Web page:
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Patterns Knowledge

Anti Pattern:

Its a pattern which we repeatedly do and which brings negative results.

Architecture by implication: Systems lacking a clear and document architecture.

Cover Your Assets: Continuing to document and present alternatives, without ever making an architectural decision.

Witches Brew: Architectures made by groups resulting in a mix of ideas and lack a clear vision.

Gold Plating: Continuing to define an architecture well pass the time which results in no benefits to the architecture.

Vendor King: A product dependent architectures leading to a loss of control of architecture and development costs

Big Bang Architecture: Designing the entire architecture at the beginning of the project when you know the least about the system.


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@MappedSuperclass vs. @Inheritance

MappedSuperClass must be used to inherit properties, associations, and methods. Entity inheritance must be used when you have an entity, and several sub-entities. You can tell if you need one or the other by answering this questions: is there some other entity in the model which could have an association with the base class? If yes, then the base class is in fact an entity, and you should use entity inheritance. If no, then the base class is in fact a class that contains attributes and methods that are common to several unrelated entities, and you should use a mapped superclass. For example: You can have several kinds of messages: SMS messages, email messages, or phone messages. And a person has a list of messages. You can also have a reminder linked to a message, regardless of the kind of message. In this case, Message is clearly an entity, and entity inheritance must be used. All your domain objects could have a creation date, modification date and ID, and you could thus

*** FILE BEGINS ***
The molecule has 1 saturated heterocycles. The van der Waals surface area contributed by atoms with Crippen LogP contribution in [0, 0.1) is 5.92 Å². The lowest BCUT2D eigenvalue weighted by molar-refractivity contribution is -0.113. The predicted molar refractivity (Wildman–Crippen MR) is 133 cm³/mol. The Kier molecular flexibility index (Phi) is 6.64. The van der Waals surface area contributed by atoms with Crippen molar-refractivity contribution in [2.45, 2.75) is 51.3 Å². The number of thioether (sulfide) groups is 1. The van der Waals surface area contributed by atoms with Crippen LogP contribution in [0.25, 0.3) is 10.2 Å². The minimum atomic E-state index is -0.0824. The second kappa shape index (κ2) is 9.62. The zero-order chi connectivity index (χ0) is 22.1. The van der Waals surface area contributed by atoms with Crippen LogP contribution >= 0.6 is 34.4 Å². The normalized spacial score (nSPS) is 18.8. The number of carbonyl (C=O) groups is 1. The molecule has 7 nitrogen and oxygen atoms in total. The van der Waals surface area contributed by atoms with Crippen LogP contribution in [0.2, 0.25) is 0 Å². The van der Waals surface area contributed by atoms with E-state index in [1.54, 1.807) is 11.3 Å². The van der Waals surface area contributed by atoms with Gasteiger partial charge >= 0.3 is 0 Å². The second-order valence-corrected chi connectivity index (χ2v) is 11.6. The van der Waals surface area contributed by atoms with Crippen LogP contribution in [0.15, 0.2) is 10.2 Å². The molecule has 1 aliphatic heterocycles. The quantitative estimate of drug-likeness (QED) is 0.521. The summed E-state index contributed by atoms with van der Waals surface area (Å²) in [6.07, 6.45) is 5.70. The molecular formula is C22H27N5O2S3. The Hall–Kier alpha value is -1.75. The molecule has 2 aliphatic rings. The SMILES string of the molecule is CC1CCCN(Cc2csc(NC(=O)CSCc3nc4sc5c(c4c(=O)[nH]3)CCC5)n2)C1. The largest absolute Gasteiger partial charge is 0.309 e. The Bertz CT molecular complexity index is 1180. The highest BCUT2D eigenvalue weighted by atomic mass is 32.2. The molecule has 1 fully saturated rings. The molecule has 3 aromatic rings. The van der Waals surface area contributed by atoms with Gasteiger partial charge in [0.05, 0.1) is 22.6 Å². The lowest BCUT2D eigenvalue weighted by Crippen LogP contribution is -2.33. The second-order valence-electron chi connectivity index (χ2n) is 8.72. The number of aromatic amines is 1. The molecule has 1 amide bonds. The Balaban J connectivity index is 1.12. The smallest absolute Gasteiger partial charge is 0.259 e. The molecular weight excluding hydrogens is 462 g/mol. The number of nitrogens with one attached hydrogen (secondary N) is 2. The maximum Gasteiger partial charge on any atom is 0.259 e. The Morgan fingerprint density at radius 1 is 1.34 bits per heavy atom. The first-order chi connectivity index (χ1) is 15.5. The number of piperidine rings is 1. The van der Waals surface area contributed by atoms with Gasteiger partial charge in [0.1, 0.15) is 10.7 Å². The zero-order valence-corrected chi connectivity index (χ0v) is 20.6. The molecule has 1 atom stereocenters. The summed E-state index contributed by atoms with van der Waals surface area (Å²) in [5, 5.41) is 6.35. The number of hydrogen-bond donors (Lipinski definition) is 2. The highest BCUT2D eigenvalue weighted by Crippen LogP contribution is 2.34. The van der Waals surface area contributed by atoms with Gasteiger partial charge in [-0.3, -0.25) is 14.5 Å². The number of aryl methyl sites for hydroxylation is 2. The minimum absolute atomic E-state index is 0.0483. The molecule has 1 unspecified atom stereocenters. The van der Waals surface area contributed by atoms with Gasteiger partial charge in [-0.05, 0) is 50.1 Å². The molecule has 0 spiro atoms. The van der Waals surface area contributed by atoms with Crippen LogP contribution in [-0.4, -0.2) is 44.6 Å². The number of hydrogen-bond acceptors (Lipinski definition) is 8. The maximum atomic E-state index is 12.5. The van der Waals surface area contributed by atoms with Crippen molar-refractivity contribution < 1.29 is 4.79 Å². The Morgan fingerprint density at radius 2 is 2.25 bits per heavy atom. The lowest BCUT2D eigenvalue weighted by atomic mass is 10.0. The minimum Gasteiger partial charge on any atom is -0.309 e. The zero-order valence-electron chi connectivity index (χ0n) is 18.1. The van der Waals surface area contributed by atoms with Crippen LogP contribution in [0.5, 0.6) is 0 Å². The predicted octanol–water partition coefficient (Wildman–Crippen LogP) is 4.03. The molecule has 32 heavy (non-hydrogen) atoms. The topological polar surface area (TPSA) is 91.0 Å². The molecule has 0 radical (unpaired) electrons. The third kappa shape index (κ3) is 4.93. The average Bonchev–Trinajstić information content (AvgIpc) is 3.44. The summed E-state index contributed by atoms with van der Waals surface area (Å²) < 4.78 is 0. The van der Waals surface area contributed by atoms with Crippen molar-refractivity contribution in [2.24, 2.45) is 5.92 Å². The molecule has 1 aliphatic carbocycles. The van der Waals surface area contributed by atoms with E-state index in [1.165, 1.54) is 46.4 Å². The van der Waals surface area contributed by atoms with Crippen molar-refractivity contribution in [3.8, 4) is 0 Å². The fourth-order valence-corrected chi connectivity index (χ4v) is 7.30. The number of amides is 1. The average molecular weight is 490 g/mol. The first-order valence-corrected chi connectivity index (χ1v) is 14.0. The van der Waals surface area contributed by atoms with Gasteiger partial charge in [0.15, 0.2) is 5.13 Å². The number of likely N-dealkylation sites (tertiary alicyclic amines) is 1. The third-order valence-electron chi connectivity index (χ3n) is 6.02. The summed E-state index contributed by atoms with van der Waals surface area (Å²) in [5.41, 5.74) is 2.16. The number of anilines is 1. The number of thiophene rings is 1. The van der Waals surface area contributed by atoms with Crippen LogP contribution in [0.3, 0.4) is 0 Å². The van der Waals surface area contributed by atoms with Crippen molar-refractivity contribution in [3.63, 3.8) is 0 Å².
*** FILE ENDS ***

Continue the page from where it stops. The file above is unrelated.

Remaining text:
Hashmap Keyset and EntrySet difference.

If you're concerned about performance when iterating through your hash map, I suggest you have a look at  LinkedHashMap . From the docs: Iteration over the collection-views of a LinkedHashMap requires time proportional to the size of the map, regardless of its capacity. Iteration over a HashMap is likely to be more expensive, requiring time proportional to its capacity. HashMap.entrySet() The source-code for this implementation is available. The implementation basically just returns a new  HashMap.EntrySet . A class which looks like this: private final class EntrySet extends AbstractSet < Map . Entry < K , V >> { public Iterator < Map . Entry < K , V >> iterator () { return newEntryIterator (); // returns a HashIterator... } // ... } and a  HashIterator  looks like private abstract class HashIterator < E > implements Iterator < E > { Entry < K , V > next ; // next entry to ret